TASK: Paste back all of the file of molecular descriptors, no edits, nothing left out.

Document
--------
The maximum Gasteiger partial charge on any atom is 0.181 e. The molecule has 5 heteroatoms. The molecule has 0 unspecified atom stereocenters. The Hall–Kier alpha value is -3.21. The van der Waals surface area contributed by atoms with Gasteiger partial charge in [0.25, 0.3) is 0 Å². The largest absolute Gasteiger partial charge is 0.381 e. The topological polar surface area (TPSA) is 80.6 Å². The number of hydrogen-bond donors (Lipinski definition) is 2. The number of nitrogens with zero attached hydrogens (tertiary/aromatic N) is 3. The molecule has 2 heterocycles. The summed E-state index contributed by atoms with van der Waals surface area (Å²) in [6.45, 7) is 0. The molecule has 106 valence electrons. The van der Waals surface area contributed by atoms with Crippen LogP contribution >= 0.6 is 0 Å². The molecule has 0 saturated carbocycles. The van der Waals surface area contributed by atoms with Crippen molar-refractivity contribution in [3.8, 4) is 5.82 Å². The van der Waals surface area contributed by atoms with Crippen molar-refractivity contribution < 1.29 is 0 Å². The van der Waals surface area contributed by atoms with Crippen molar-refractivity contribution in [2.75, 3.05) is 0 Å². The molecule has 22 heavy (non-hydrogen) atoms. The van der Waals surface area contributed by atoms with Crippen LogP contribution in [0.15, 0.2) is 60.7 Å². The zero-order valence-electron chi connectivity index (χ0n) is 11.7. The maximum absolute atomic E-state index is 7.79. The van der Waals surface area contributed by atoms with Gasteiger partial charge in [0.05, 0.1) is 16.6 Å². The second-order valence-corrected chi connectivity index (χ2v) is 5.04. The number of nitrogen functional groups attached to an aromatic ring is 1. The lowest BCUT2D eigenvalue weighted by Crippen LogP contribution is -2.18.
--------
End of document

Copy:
The maximum Gasteiger partial charge on any atom is 0.181 e. The molecule has 5 heteroatoms. The molecule has 0 unspecified atom stereocenters. The Hall–Kier alpha value is -3.21. The van der Waals surface area contributed by atoms with Gasteiger partial charge in [0.25, 0.3) is 0 Å². The largest absolute Gasteiger partial charge is 0.381 e. The topological polar surface area (TPSA) is 80.6 Å². The number of hydrogen-bond donors (Lipinski definition) is 2. The number of nitrogens with zero attached hydrogens (tertiary/aromatic N) is 3. The molecule has 2 heterocycles. The summed E-state index contributed by atoms with van der Waals surface area (Å²) in [6.45, 7) is 0. The molecule has 106 valence electrons. The van der Waals surface area contributed by atoms with Crippen LogP contribution >= 0.6 is 0 Å². The molecule has 0 saturated carbocycles. The van der Waals surface area contributed by atoms with Crippen molar-refractivity contribution in [3.8, 4) is 5.82 Å². The van der Waals surface area contributed by atoms with Crippen molar-refractivity contribution < 1.29 is 0 Å². The van der Waals surface area contributed by atoms with Crippen molar-refractivity contribution in [2.75, 3.05) is 0 Å². The molecule has 22 heavy (non-hydrogen) atoms. The van der Waals surface area contributed by atoms with Crippen LogP contribution in [0.15, 0.2) is 60.7 Å². The zero-order valence-electron chi connectivity index (χ0n) is 11.7. The maximum absolute atomic E-state index is 7.79. The van der Waals surface area contributed by atoms with Gasteiger partial charge in [0.05, 0.1) is 16.6 Å². The second-order valence-corrected chi connectivity index (χ2v) is 5.04. The number of nitrogen functional groups attached to an aromatic ring is 1. The lowest BCUT2D eigenvalue weighted by Crippen LogP contribution is -2.18.